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Selection for Delayed Senescence in Drosophila melanogaster

Leo S. Luckinbill, Robert Arking, Michael J. Clare, William C. Cirocco and Steven A. Buck
Evolution
Vol. 38, No. 5 (Sep., 1984), pp. 996-1003
DOI: 10.2307/2408433
Stable URL: http://www.jstor.org/stable/2408433
Page Count: 8
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Since scans are not currently available to screen readers, please contact JSTOR User Support for access. We'll provide a PDF copy for your screen reader.
Selection for Delayed Senescence in Drosophila melanogaster
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Abstract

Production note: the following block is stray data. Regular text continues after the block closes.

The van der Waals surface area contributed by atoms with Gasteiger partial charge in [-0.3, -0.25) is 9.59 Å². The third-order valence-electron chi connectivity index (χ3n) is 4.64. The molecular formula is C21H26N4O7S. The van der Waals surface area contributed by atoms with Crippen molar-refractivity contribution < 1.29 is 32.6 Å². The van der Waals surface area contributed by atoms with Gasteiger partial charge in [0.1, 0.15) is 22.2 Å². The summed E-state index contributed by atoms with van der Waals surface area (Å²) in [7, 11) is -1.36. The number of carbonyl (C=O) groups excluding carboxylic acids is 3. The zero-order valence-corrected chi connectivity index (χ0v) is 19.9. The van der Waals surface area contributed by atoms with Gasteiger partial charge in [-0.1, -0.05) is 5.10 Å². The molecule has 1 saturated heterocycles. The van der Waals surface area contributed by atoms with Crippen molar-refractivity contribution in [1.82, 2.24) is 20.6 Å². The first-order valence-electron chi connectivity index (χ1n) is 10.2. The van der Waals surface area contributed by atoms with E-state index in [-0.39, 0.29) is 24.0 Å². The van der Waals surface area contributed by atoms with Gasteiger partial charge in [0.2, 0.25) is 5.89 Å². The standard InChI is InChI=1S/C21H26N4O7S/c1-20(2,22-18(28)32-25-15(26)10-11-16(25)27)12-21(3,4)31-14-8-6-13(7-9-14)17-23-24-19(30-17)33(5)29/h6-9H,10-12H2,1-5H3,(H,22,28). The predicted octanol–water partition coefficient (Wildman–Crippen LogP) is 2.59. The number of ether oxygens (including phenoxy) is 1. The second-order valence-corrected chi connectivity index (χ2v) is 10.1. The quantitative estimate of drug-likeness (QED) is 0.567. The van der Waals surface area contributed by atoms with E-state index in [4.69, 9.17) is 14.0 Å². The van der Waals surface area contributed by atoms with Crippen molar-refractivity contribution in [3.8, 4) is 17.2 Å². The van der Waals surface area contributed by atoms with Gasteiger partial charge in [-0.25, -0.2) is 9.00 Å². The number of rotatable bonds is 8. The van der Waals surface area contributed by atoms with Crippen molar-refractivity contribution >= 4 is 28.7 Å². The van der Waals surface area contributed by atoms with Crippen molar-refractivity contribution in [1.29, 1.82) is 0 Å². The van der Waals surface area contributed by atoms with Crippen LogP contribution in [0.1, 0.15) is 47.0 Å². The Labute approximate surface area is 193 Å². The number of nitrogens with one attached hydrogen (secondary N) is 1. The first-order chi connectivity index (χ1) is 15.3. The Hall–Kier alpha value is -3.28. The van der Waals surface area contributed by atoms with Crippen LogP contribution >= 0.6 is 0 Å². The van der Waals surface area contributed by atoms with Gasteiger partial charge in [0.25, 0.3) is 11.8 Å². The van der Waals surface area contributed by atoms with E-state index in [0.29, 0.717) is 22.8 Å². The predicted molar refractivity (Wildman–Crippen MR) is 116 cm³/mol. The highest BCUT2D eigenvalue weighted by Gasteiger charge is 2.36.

Although theories of the evolution of senescence differ in the mode of action by which genes are thought to control the aging process, they all view the rate of senescence as an adaptable feature of life history and modifiable, therefore, by natural selection. Tests of theory, however, have generally yielded mixed results. The life span of Drosophila melanogaster increased strongly in populations selected for late reproduction in these experiments. Delayed senescence was accompanied by a reduced early fecundity, suggesting pleiotropic genetic control of the aging process.

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